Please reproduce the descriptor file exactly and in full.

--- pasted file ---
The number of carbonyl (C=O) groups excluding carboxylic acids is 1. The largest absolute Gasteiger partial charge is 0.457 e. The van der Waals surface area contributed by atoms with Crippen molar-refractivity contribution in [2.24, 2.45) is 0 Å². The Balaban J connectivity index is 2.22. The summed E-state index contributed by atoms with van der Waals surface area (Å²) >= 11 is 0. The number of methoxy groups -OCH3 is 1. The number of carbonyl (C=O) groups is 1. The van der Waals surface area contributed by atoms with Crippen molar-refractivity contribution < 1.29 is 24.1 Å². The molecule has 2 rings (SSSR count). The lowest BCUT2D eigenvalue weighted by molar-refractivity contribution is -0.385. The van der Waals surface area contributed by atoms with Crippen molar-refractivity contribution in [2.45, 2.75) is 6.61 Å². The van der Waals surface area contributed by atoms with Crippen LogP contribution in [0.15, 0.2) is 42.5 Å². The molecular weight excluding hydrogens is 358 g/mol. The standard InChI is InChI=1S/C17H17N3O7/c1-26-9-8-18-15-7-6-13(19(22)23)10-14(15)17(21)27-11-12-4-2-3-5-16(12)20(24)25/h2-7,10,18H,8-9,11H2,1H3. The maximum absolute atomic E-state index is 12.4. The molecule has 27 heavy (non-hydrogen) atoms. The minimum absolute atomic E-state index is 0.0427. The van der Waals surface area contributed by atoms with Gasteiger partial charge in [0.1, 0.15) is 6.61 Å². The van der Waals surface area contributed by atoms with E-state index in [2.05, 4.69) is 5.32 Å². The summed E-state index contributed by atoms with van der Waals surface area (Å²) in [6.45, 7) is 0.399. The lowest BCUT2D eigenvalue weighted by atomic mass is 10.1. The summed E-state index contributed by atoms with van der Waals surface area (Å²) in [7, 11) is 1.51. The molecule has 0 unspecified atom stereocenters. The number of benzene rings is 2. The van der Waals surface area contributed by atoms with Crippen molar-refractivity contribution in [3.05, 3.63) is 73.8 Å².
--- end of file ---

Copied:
The number of carbonyl (C=O) groups excluding carboxylic acids is 1. The largest absolute Gasteiger partial charge is 0.457 e. The van der Waals surface area contributed by atoms with Crippen molar-refractivity contribution in [2.24, 2.45) is 0 Å². The Balaban J connectivity index is 2.22. The summed E-state index contributed by atoms with van der Waals surface area (Å²) >= 11 is 0. The number of methoxy groups -OCH3 is 1. The number of carbonyl (C=O) groups is 1. The van der Waals surface area contributed by atoms with Crippen molar-refractivity contribution < 1.29 is 24.1 Å². The molecule has 2 rings (SSSR count). The lowest BCUT2D eigenvalue weighted by molar-refractivity contribution is -0.385. The van der Waals surface area contributed by atoms with Crippen molar-refractivity contribution in [2.45, 2.75) is 6.61 Å². The van der Waals surface area contributed by atoms with Crippen LogP contribution in [0.15, 0.2) is 42.5 Å². The molecular weight excluding hydrogens is 358 g/mol. The standard InChI is InChI=1S/C17H17N3O7/c1-26-9-8-18-15-7-6-13(19(22)23)10-14(15)17(21)27-11-12-4-2-3-5-16(12)20(24)25/h2-7,10,18H,8-9,11H2,1H3. The maximum absolute atomic E-state index is 12.4. The molecule has 27 heavy (non-hydrogen) atoms. The minimum absolute atomic E-state index is 0.0427. The van der Waals surface area contributed by atoms with Gasteiger partial charge in [0.1, 0.15) is 6.61 Å². The van der Waals surface area contributed by atoms with E-state index in [2.05, 4.69) is 5.32 Å². The summed E-state index contributed by atoms with van der Waals surface area (Å²) in [6.45, 7) is 0.399. The lowest BCUT2D eigenvalue weighted by atomic mass is 10.1. The summed E-state index contributed by atoms with van der Waals surface area (Å²) in [7, 11) is 1.51. The molecule has 0 unspecified atom stereocenters. The number of benzene rings is 2. The van der Waals surface area contributed by atoms with Crippen molar-refractivity contribution in [3.05, 3.63) is 73.8 Å².